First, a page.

As information systems have increasingly become integral parts of business, it is essential to develop business models as abstractions of how a business functions (Eriksson & Penker, 1999). A number of studies have attempted to define the concept of a business model, or at the very least, to identify its major components (Applegate, 2001, Timmers, 1998 and Weill and Vitale, 2001). But disappointingly, the business model concept, which is grounded in multiple domains, remains ill-defined and unclear (Chesbrough and Rosenbloom, 2002 and Magretta, 2002). A wide range of definitions have been advanced, from comprehensive and strategic frameworks involving actors such as customers, competitors, suppliers, etc. (Joyce and Winch, 2004, Timmers, 1998, Venkatranam and Henderson, 1998 and Weill and Vitale, 2001) to codified business processes which are integrated with information technology (Kiolov, 2002 and Kukalis and Senf, 1994). There have been similar difficulties in arriving at a consensus about an e-business model, with no generally accepted definition emerging from the wide array of suggestions as of yet. Some researchers have focused on identifying theoretical components, and have drawn up some general categories based on similarities (Joyce and Winch, 2004 and Morris et al., 2005). Put simply, the primary concern for any business model is how to make money; hence, an economic concern is indispensable in any definition. Relevant components include financial structures, revenue sources, price, etc. Given the strong emphasis on the need to achieve sustainable competitive advantage, another prominent but more rudimentary category consists of strategic components. Value creation is particularly important to the customer and other stakeholders. Finally, the architectural configuration at the operational level, where there are close links to information systems, has to be represented. Business processes have to be at the core of the model, as people recognize that processes are what business is about (Olud, 1995), while other necessary components include resource flows, logistical streams, product/service delivery methods, etc. Put together, the notion of an e-business model must build on economic, strategic and operational aspects (Morris et al., 2005). For any e-business model, these three aspects have their specific demands, which must be satisfied simultaneously. However, e-business model variants face most of the same demands as the original e-business model, and thus it should be sufficient to focus on a couple of core components. In developing variants, companies' primary concern is how to differentiate them, and thus create customer value. There is an important perception that a business process should clarify what a business does and how it does it. Hence, once business processes are described in detail, the difference between the original and its variant will become clearer. Suffice to say, a clear business process, together with a sound customer value proposition, should be central to e-business model variants. The question of how to create and evaluate e-business models has rarely been dealt with. Given so many different definitions and the daunting number of components, it is no wonder researchers have struggled to organize them into systematic methods. Although value has always been a key center of interest, previous studies do not go beyond identifying sources of value and suggesting qualitative mechanisms of value creation, delivery and appropriation (Afuah and Tucci, 2000, Amit and Zott, 2001, Han and Han, 2001 and Rayport and Jaworski, 2001). While such work is still useful as strategic guidance, it cannot respond to one of the urgent demands of today's e-business industry. As risks are high and returns are difficult to secure, the e-business world has realized that it is crucial to develop a quantitative evaluation method to judge whether an e-business model will be truly competitive or not. Recent studies such as Joyce and Winch (2004) are beginning to work on this problem, but there is still a long way to go. No less important, the challenge of exploring ideas and creating new e-business models in a formal way has also hardly been addressed. However, challenged on many fronts to create new e-business models as engines of future growth, both researchers and managers are beginning to address this problem. Gordjin and Akkermans (2003) proposed the e3 value approach, and extended it into BASSIE (business-oriented approach supporting web services idea exploration) by adding the i⁎ framework (Van der Raadt, Gordijn & Yu, 2005). Such methods aim at searching for profitable new e-commerce ideas, but cannot define the underlying business process. However, in the case of e-business model variants, the fact that there are fewer core components allows us to focus specifically on business process and customer value. The generic NPD (new product development) process provides the conceptual basis for the overall development process. With some modifications, it is possible to develop a new and systematic e-business model variant creation method with a quantitative customer value proposition and a well-defined business process. To this end, methodologies from multiple disciplines are used in combination. For creation, business process modeling, DSM (design structure matrix) and concept combination table are used sequentially. Conjoint analysis plays a central role in evaluation, and makes it possible to estimate the potential market competitiveness of generated e-business model variants. The next section introduces the basic concepts and applications of these methods. A conceptual framework follows, giving a rationale for how these methods are inter-related. The empirical research framework and the general theoretical procedure are then noted, after which an empirical case of developing e-auction variants in Korea is presented to illustrate the application procedure in practice. Our final sections discuss theoretical and managerial implications and draw some conclusions as to the pros and cons of our method.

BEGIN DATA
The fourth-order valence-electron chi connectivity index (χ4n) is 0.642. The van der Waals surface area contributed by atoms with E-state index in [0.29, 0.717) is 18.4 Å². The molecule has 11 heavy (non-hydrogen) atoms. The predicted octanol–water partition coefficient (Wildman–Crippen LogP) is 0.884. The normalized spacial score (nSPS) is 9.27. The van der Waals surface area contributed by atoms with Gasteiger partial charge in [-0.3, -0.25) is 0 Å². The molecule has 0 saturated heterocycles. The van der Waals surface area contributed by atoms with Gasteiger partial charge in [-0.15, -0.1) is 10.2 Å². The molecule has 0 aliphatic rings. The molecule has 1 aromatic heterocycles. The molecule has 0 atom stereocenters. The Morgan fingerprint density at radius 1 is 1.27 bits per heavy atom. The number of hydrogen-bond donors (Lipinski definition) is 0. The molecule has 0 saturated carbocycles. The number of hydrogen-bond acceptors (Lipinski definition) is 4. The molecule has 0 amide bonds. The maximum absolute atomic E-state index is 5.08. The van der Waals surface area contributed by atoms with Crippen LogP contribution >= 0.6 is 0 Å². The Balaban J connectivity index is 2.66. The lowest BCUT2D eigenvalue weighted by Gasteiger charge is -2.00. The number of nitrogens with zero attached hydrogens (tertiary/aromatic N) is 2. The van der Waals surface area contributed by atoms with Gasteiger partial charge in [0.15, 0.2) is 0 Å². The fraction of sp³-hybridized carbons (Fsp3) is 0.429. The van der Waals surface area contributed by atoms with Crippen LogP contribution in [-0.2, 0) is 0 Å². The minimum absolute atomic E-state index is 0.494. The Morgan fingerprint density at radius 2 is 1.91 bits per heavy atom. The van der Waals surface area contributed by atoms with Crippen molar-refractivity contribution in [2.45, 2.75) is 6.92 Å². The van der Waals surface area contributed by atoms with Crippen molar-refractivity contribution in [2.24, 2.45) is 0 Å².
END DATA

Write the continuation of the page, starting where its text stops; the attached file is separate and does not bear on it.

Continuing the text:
نتیجه گیری انگلیسی
History has shown that the success of a new e-business model is not guaranteed even if it is innovative and new to the market. While the e-business model provides a vast number of potentially profitable opportunities, it can still be a risky development. Thus, a systematic method for new e-business model creation with sound value proposition needs to be developed. However, the business model concept, lacking clear definitions, struggles to cope with such demands. By focusing narrowly on e-business model variants, we can concentrate on a couple of core components: business process and customer value. A combination of interdisciplinary methods makes it possible to identify both components clearly, create potentially competitive e-business model variants, and evaluate them in a quantitative way. Our method is conducive to e-business model studies in a variety of ways. First, we provide a new and systematic way to create and evaluate e-business model variants. Although it has not yet been widely tested, we believe our method can serve as a starting point for a more general business model concept. It will help researchers identify the major components of the business model concept—business process and customer value—and further contribute to building a more generally well-received concept of the business model. In practice, we offer a systematic way of creating potentially competitive variants of existing e-business models that are well-defined and easily put into operation. Viewed from a broader perspective, our method will help managers and developers refine the e-business models more accurately. Another key benefit is the ability to measure sound value propositions in a quantitative way. Less competitive variants are screened efficiently at an early stage, and with the availability of information as to the expected market shares of surviving variants, opinions as to the most competitive variant can converge rapidly and without severe conflict. Despite being useful, the seminal character of this research means it has some limitations, and thus suggests the need for further studies. The primary concern is the complexity of existing business processes. If the existing business process is too complex, business process modeling is forced to decompose it into a large number of sub-processes, making the process of subsequent re-combination a daunting task. Other techniques will need to be introduced to manage this complexity. A lack of a shared understanding between researchers and managers is likely to weaken the evaluation results. If generated variants are difficult to understand, or cannot be easily distinguished from one another, the rank order preference data will become unreliable, leading to inaccurate value propositions, and making the expected market share of variants difficult to assess accurately. Advanced survey techniques such as close interviews and focus groups can improve data reliability. Finally, dealing with a wider range of heterogeneous e-business models could lead us to being able to identify more, and more innovative, variants.